Ankylosing Spondylitis is a progressive form of arthritis affecting the spine joints. It usually develops before age 40 and is twice as likely to occur in men as in women. The cause of Ankylosing Spondylitis is not clearly known, the condition appears to have a strong genetic component.
Ankylosing Spondylitis usually begins with pain and stiffness in the sacroiliac joint cause pain and stiffness in the lower back and in its early stages may be mistaken for other spine-related problems. However, Ankylosing Spondylitis may progress up the spine and into the ribs and neck.
Ankylosing Spondylitis causes the progressive inflammation around the affected joints and as its result the bones to grow together so that the joint can no longer move properly. This can lead to fusion of the vertebras, which causes severe pain and the loss of spinal mobility.
Fusion of the vertebrae in the neck area can result in a stooped posture. AS is a systemic condition, it can affect the entire body, not just the affected joints, and some patients experience fever, loss of appetite, and fatigue in addition to the other symptoms. Fortunately, most people with AS typically experience long periods with little or no symptoms and are able to lead productive lives.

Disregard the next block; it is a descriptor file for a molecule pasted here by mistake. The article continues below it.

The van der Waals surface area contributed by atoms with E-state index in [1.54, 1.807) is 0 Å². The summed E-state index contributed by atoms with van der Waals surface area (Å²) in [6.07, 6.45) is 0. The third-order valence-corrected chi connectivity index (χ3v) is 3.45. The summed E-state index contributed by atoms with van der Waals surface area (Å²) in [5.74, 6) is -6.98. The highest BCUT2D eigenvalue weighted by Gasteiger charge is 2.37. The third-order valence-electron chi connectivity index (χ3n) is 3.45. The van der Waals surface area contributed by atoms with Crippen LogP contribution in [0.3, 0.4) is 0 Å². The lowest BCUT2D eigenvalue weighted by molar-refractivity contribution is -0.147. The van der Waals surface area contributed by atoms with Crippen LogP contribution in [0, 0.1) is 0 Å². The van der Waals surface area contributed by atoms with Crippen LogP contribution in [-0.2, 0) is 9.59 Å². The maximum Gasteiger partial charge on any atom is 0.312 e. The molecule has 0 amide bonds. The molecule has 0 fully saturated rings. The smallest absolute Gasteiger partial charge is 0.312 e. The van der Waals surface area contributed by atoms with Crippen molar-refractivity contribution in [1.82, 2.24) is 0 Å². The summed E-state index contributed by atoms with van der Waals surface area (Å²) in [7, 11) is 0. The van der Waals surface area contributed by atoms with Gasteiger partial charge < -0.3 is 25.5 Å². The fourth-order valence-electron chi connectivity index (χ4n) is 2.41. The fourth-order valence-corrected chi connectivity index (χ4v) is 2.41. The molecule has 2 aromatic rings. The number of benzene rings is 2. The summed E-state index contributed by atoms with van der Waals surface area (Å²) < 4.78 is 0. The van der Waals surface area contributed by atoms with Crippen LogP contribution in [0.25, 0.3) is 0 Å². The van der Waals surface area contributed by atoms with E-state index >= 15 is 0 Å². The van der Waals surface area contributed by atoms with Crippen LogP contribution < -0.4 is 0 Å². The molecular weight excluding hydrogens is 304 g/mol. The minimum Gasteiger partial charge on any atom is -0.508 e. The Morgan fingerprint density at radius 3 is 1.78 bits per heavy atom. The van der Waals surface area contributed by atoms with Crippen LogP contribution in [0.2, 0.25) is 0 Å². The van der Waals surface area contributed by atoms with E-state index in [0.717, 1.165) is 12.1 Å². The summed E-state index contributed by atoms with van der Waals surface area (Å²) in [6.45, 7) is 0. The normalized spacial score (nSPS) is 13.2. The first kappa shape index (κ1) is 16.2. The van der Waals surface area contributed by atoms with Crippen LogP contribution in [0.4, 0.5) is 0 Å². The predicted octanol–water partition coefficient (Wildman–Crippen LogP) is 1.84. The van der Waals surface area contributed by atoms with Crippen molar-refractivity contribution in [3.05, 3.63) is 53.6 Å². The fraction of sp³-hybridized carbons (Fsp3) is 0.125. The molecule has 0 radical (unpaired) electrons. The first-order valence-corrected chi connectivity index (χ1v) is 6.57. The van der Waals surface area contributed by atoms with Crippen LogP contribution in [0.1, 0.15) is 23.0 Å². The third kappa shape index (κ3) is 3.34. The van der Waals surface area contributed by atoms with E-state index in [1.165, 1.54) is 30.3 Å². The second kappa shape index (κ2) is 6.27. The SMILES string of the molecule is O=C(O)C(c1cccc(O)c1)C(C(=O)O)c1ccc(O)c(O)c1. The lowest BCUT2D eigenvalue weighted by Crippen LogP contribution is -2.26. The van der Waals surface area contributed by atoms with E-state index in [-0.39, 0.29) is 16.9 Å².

For most patients suffering form Ankylosing Spondylitis, conservative treatment is the first and usually successful step. Conservative care options usually include:
Medications – help to relieve the pain and inflammation;
Exercises – to strength back and abdominal muscles, and to restore spinal flexibility;
Manipulative treatment - helps to relieve the pain and increases spinal mobility;
Physiotherapy - helps to relive the pain syndrome and produces activity modification.
In severe cases, surgery may be necessary to realign the bones of the spine.